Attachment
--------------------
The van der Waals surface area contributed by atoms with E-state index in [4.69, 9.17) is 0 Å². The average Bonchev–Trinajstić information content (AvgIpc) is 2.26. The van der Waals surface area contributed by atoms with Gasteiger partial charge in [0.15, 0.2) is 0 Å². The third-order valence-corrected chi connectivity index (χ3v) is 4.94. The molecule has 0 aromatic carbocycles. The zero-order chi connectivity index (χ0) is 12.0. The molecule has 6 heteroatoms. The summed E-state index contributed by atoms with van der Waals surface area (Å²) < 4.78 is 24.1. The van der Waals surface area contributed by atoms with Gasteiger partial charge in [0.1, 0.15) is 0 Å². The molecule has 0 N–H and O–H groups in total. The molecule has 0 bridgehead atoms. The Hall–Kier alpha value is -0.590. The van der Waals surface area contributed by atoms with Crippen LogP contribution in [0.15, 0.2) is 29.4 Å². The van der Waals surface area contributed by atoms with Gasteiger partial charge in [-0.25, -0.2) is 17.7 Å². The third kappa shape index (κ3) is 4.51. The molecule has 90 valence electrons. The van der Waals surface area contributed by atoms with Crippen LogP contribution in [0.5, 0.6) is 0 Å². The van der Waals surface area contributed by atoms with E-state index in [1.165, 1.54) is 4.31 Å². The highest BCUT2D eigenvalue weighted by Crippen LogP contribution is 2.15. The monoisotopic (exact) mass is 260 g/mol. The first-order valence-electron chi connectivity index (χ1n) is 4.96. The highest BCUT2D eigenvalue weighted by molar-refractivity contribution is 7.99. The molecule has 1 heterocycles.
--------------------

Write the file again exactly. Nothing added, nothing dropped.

The van der Waals surface area contributed by atoms with E-state index in [4.69, 9.17) is 0 Å². The average Bonchev–Trinajstić information content (AvgIpc) is 2.26. The van der Waals surface area contributed by atoms with Gasteiger partial charge in [0.15, 0.2) is 0 Å². The third-order valence-corrected chi connectivity index (χ3v) is 4.94. The molecule has 0 aromatic carbocycles. The zero-order chi connectivity index (χ0) is 12.0. The molecule has 6 heteroatoms. The summed E-state index contributed by atoms with van der Waals surface area (Å²) < 4.78 is 24.1. The van der Waals surface area contributed by atoms with Gasteiger partial charge in [0.1, 0.15) is 0 Å². The molecule has 0 N–H and O–H groups in total. The molecule has 0 bridgehead atoms. The Hall–Kier alpha value is -0.590. The van der Waals surface area contributed by atoms with Crippen LogP contribution in [0.15, 0.2) is 29.4 Å². The van der Waals surface area contributed by atoms with Gasteiger partial charge in [-0.25, -0.2) is 17.7 Å². The third kappa shape index (κ3) is 4.51. The molecule has 90 valence electrons. The van der Waals surface area contributed by atoms with Crippen LogP contribution in [0.5, 0.6) is 0 Å². The van der Waals surface area contributed by atoms with E-state index in [1.165, 1.54) is 4.31 Å². The highest BCUT2D eigenvalue weighted by Crippen LogP contribution is 2.15. The monoisotopic (exact) mass is 260 g/mol. The first-order valence-electron chi connectivity index (χ1n) is 4.96. The highest BCUT2D eigenvalue weighted by molar-refractivity contribution is 7.99. The molecule has 1 heterocycles.